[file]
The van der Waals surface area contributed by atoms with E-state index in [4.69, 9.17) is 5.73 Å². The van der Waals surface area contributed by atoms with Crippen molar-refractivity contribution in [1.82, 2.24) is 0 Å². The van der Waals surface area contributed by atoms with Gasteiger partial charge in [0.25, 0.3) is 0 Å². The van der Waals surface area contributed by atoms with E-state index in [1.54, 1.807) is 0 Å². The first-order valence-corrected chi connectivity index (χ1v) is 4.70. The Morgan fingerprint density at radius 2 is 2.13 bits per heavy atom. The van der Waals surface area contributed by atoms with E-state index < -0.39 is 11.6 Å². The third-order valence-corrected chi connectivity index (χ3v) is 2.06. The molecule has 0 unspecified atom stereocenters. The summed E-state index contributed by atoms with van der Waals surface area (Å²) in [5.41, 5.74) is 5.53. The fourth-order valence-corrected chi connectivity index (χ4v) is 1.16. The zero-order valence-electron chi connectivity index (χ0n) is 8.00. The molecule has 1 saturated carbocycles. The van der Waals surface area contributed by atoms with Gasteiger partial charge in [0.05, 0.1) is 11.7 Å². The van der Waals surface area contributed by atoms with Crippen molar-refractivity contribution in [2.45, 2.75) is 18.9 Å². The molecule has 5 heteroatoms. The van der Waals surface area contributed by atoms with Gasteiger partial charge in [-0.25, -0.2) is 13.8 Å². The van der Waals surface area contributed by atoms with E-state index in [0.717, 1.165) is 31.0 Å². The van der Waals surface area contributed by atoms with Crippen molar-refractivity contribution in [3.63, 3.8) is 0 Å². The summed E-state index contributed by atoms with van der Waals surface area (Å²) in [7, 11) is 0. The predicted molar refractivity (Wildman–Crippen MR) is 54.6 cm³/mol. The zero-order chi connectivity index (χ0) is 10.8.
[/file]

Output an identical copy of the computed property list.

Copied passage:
The van der Waals surface area contributed by atoms with E-state index in [4.69, 9.17) is 5.73 Å². The van der Waals surface area contributed by atoms with Crippen molar-refractivity contribution in [1.82, 2.24) is 0 Å². The van der Waals surface area contributed by atoms with Gasteiger partial charge in [0.25, 0.3) is 0 Å². The van der Waals surface area contributed by atoms with E-state index in [1.54, 1.807) is 0 Å². The first-order valence-corrected chi connectivity index (χ1v) is 4.70. The Morgan fingerprint density at radius 2 is 2.13 bits per heavy atom. The van der Waals surface area contributed by atoms with E-state index < -0.39 is 11.6 Å². The third-order valence-corrected chi connectivity index (χ3v) is 2.06. The molecule has 0 unspecified atom stereocenters. The summed E-state index contributed by atoms with van der Waals surface area (Å²) in [5.41, 5.74) is 5.53. The fourth-order valence-corrected chi connectivity index (χ4v) is 1.16. The zero-order valence-electron chi connectivity index (χ0n) is 8.00. The molecule has 1 saturated carbocycles. The van der Waals surface area contributed by atoms with Gasteiger partial charge in [0.05, 0.1) is 11.7 Å². The van der Waals surface area contributed by atoms with Crippen molar-refractivity contribution in [2.45, 2.75) is 18.9 Å². The molecule has 5 heteroatoms. The van der Waals surface area contributed by atoms with Gasteiger partial charge in [-0.25, -0.2) is 13.8 Å². The van der Waals surface area contributed by atoms with E-state index in [0.717, 1.165) is 31.0 Å². The van der Waals surface area contributed by atoms with Crippen molar-refractivity contribution in [3.63, 3.8) is 0 Å². The summed E-state index contributed by atoms with van der Waals surface area (Å²) in [7, 11) is 0. The predicted molar refractivity (Wildman–Crippen MR) is 54.6 cm³/mol. The zero-order chi connectivity index (χ0) is 10.8.